Death by upgrade

Walt Mossberg on upgrading from XP to Windows 7 (via this piece John Gruber linked to).

In fact, the process will be so painful that, for many XP users, the easiest solution may be to buy a new PC preloaded with Windows 7, if they can afford such a purchase in these dire economic times. In fact, that’s the option Microsoft recommends for XP users. (Conveniently, this option also helps Microsoft’s partners that make PCs.)

But Windows XP users, including the millions who have recently snapped up cheap, XP-powered netbooks, will first have to wipe out everything on their hard disks in order to install Windows 7. on their current machines. In fact, Microsoft doesn’t even call migrating to Windows 7 from XP an “upgrade.” It refers to it as a “clean install,” or a “custom installation.”

This is nuts. The Macalope is simply flabbergasted that Microsoft could have screwed this up so badly. No amount of begging and clinging to the legs of those unfortunate enough to wander into a Microsoft store at the mall is going to make people not realize they are basically starting all over again. And when you’re starting all over again, why not consider a Mac? Which you can buy two doors down?

And that’s not ever getting to the complex decision tree you have to navigate to figure out which version of the OS you need. Good lord.

Apple doesn’t do everything right (see: App Store), but they’ve sure got this process down in a way Microsoft simply seems either unable to do because of the complex installed base or unwilling to do because the company is a lumbering ape. With Apple, there’s one version of the OS which upgrades versions going back several years.

And Apple certainly nailed the timing on releasing a cheap OS upgrade during an economic slump. Microsoft, meanwhile, is telling most of its users they should probably go ahead and buy a new machine.

Maybe Windows 7 is just so super-cool and Microsoft will spend so much money on marketing that everyone will rush out and spend up to $220 on a freakin’ upgrade, but right now this looks like insanity.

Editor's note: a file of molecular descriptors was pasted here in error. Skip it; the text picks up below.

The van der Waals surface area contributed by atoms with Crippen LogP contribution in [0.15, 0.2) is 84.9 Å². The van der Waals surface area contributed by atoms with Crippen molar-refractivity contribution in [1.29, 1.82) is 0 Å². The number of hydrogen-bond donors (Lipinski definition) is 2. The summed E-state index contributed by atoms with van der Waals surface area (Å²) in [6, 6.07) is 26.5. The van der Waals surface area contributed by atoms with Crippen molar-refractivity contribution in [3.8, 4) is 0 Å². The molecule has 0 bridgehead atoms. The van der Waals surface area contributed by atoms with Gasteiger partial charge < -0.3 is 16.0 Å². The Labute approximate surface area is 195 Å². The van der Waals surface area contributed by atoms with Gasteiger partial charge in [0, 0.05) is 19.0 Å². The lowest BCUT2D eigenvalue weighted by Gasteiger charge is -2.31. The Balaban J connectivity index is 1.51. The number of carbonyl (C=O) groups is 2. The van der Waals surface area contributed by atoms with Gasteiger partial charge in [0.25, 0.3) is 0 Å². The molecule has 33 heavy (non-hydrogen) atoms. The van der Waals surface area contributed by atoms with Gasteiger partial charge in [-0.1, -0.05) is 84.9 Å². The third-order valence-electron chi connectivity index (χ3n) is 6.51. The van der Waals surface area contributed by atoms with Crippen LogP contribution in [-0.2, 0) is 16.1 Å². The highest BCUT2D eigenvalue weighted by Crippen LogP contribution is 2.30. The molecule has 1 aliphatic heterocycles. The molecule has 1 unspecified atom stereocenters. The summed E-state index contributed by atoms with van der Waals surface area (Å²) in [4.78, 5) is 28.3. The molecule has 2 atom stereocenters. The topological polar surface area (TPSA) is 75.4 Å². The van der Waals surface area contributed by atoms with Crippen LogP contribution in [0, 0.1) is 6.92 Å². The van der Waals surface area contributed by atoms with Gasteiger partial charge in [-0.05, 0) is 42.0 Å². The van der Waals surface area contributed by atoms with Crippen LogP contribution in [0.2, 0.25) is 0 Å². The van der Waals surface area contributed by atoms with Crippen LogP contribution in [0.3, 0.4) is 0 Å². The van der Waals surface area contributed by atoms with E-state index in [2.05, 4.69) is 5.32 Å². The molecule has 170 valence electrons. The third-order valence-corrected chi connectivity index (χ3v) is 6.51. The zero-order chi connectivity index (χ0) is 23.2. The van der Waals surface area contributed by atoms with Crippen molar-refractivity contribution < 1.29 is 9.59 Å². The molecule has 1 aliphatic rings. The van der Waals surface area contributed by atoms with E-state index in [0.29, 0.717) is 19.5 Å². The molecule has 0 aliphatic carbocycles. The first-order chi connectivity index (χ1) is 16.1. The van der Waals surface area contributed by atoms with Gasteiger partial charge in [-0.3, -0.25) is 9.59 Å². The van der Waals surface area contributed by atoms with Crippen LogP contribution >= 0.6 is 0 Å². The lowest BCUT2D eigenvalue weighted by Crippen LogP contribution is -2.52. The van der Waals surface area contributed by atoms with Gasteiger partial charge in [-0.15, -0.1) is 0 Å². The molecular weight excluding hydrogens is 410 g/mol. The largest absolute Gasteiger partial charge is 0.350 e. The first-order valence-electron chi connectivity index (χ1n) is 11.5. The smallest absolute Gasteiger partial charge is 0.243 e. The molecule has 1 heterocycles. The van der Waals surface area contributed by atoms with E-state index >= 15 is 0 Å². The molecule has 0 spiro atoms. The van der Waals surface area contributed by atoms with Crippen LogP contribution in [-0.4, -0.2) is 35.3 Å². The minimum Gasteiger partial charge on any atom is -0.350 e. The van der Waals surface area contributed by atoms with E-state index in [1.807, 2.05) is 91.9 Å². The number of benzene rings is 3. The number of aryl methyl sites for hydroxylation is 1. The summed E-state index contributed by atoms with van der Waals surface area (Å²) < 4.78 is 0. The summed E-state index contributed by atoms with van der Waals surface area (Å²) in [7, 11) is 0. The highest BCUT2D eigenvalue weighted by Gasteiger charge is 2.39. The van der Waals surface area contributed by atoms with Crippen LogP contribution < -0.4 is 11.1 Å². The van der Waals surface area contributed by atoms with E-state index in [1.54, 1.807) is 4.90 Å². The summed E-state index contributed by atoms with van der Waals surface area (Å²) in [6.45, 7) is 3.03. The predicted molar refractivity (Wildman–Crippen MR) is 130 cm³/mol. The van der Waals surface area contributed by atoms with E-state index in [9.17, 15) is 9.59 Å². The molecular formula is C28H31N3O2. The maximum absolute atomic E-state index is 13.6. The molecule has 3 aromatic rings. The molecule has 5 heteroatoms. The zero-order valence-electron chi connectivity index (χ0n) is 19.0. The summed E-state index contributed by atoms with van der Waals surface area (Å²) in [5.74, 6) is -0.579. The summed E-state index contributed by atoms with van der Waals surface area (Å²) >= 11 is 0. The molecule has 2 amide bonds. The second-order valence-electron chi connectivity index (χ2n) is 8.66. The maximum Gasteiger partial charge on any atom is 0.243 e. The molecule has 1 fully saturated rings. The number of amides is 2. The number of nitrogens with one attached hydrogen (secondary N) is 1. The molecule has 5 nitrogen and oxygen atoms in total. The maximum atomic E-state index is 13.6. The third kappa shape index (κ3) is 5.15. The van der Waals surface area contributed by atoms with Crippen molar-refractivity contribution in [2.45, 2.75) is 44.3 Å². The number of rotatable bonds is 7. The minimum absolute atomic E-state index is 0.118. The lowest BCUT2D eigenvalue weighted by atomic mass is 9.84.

Trackbacks Comments
  • Snow Leopard is going to require all of their users with PowerPC Macs to ‘start over’ and buy new computers also, right?

    Also, the Mac OS upgrade is only cheap if you already have Leopard. Those of us still using Tiger have to pay the full $120 or so for the upgrade.

    I agree that Microsoft screwed the pooch with Win 7 upgrade pricing. Upgrading from Vista should cost around the same amount as Snow Leopard from Leopard.

  • The Macalope:

    Those are fair comments. But it’s still really not quite the same (not that you’re suggesting it is). Vista presented a difficult and not compelling upgrade from XP. So many people have had no real reason other than hardware-based to upgrade their machines since XP debuted *8 years ago*. Now there’s no upgrade path from XP to Windows 7 unless you buy Vista and then Windows 7 (what is that, $240?). Otherwise you have to reinstall.

    Apple hasn’t shipped a PowerPC machine for three years. It’s unlikely Windows 7 will run on a machine that’s 3 years old either.

    The primary difference between the two is Apple has presented smooth and compelling upgrades for the last 8 years while Microsoft has, well, not. Yes, technology ever marches forward and at some point no matter what the platform (well, OK, maybe less so with Linux), you have to upgrade your hardware.

    [Addendum: by email someone noted that the Macalope failed to mention that the Snow Leopard upgrade works on Tiger, so the comment about needing to shell out $120 is incorrect. Advantage: Snow Leopard.]

  • KiltBear:

    The grammar and punctuation of this article sucks. And it’s not very funny………….


    I was practicing my imitation of a Macworld troll.